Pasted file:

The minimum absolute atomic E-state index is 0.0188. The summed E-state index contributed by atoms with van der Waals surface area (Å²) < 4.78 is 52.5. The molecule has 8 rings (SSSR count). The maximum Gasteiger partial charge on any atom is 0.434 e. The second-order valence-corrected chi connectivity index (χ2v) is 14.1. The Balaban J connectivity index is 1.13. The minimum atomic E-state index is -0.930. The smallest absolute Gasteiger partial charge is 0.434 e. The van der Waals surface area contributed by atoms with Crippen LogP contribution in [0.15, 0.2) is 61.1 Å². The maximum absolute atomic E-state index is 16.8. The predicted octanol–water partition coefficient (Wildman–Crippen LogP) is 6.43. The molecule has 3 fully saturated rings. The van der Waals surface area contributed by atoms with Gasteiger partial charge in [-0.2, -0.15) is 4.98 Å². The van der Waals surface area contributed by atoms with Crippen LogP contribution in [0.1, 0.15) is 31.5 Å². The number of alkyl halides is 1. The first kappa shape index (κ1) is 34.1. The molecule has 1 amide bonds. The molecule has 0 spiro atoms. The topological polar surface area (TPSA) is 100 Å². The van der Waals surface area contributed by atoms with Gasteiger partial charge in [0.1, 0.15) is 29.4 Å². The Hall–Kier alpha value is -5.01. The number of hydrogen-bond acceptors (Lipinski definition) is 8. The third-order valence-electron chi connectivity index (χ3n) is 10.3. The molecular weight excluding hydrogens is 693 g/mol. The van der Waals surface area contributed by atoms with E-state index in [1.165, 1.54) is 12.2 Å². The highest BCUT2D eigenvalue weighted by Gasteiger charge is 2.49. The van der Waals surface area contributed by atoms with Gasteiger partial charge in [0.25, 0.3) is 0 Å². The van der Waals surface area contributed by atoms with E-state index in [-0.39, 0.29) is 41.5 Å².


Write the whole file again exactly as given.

The minimum absolute atomic E-state index is 0.0188. The summed E-state index contributed by atoms with van der Waals surface area (Å²) < 4.78 is 52.5. The molecule has 8 rings (SSSR count). The maximum Gasteiger partial charge on any atom is 0.434 e. The second-order valence-corrected chi connectivity index (χ2v) is 14.1. The Balaban J connectivity index is 1.13. The minimum atomic E-state index is -0.930. The smallest absolute Gasteiger partial charge is 0.434 e. The van der Waals surface area contributed by atoms with Crippen LogP contribution in [0.15, 0.2) is 61.1 Å². The maximum absolute atomic E-state index is 16.8. The predicted octanol–water partition coefficient (Wildman–Crippen LogP) is 6.43. The molecule has 3 fully saturated rings. The van der Waals surface area contributed by atoms with Gasteiger partial charge in [-0.2, -0.15) is 4.98 Å². The van der Waals surface area contributed by atoms with Crippen LogP contribution in [0.1, 0.15) is 31.5 Å². The number of alkyl halides is 1. The first kappa shape index (κ1) is 34.1. The molecule has 1 amide bonds. The molecule has 0 spiro atoms. The topological polar surface area (TPSA) is 100 Å². The van der Waals surface area contributed by atoms with Gasteiger partial charge in [0.1, 0.15) is 29.4 Å². The Hall–Kier alpha value is -5.01. The number of hydrogen-bond acceptors (Lipinski definition) is 8. The third-order valence-electron chi connectivity index (χ3n) is 10.3. The molecular weight excluding hydrogens is 693 g/mol. The van der Waals surface area contributed by atoms with E-state index in [1.165, 1.54) is 12.2 Å². The highest BCUT2D eigenvalue weighted by Gasteiger charge is 2.49. The van der Waals surface area contributed by atoms with Gasteiger partial charge in [0.25, 0.3) is 0 Å². The van der Waals surface area contributed by atoms with E-state index in [-0.39, 0.29) is 41.5 Å².